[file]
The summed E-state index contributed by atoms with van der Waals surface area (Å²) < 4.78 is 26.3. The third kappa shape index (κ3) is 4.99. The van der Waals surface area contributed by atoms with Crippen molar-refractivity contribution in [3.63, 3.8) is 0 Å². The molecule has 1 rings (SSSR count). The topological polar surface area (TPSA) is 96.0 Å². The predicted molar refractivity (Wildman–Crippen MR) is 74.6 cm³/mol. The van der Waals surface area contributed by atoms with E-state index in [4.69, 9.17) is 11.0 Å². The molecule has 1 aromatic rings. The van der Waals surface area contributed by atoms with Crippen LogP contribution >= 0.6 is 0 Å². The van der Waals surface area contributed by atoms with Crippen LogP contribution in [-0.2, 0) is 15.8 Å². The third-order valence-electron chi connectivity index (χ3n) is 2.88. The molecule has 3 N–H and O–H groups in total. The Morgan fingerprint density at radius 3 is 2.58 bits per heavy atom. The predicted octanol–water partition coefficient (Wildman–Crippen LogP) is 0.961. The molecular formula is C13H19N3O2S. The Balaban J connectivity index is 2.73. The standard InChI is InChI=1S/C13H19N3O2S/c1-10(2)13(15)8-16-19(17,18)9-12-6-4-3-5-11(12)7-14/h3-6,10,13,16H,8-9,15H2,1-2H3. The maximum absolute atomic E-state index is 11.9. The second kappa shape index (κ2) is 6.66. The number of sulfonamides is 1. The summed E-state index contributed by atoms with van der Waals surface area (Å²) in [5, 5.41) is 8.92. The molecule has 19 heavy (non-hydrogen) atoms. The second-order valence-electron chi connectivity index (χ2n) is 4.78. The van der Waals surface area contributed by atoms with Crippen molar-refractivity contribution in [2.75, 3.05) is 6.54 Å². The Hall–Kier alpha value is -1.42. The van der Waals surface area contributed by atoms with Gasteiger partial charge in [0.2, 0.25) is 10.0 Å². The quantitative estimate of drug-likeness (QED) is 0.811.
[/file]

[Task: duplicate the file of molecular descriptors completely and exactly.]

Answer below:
The summed E-state index contributed by atoms with van der Waals surface area (Å²) < 4.78 is 26.3. The third kappa shape index (κ3) is 4.99. The van der Waals surface area contributed by atoms with Crippen molar-refractivity contribution in [3.63, 3.8) is 0 Å². The molecule has 1 rings (SSSR count). The topological polar surface area (TPSA) is 96.0 Å². The predicted molar refractivity (Wildman–Crippen MR) is 74.6 cm³/mol. The van der Waals surface area contributed by atoms with E-state index in [4.69, 9.17) is 11.0 Å². The molecule has 1 aromatic rings. The van der Waals surface area contributed by atoms with Crippen LogP contribution >= 0.6 is 0 Å². The van der Waals surface area contributed by atoms with Crippen LogP contribution in [-0.2, 0) is 15.8 Å². The third-order valence-electron chi connectivity index (χ3n) is 2.88. The molecule has 3 N–H and O–H groups in total. The Morgan fingerprint density at radius 3 is 2.58 bits per heavy atom. The predicted octanol–water partition coefficient (Wildman–Crippen LogP) is 0.961. The molecular formula is C13H19N3O2S. The Balaban J connectivity index is 2.73. The standard InChI is InChI=1S/C13H19N3O2S/c1-10(2)13(15)8-16-19(17,18)9-12-6-4-3-5-11(12)7-14/h3-6,10,13,16H,8-9,15H2,1-2H3. The maximum absolute atomic E-state index is 11.9. The second kappa shape index (κ2) is 6.66. The number of sulfonamides is 1. The summed E-state index contributed by atoms with van der Waals surface area (Å²) in [5, 5.41) is 8.92. The molecule has 19 heavy (non-hydrogen) atoms. The second-order valence-electron chi connectivity index (χ2n) is 4.78. The van der Waals surface area contributed by atoms with Crippen molar-refractivity contribution in [2.75, 3.05) is 6.54 Å². The Hall–Kier alpha value is -1.42. The van der Waals surface area contributed by atoms with Gasteiger partial charge in [0.2, 0.25) is 10.0 Å². The quantitative estimate of drug-likeness (QED) is 0.811.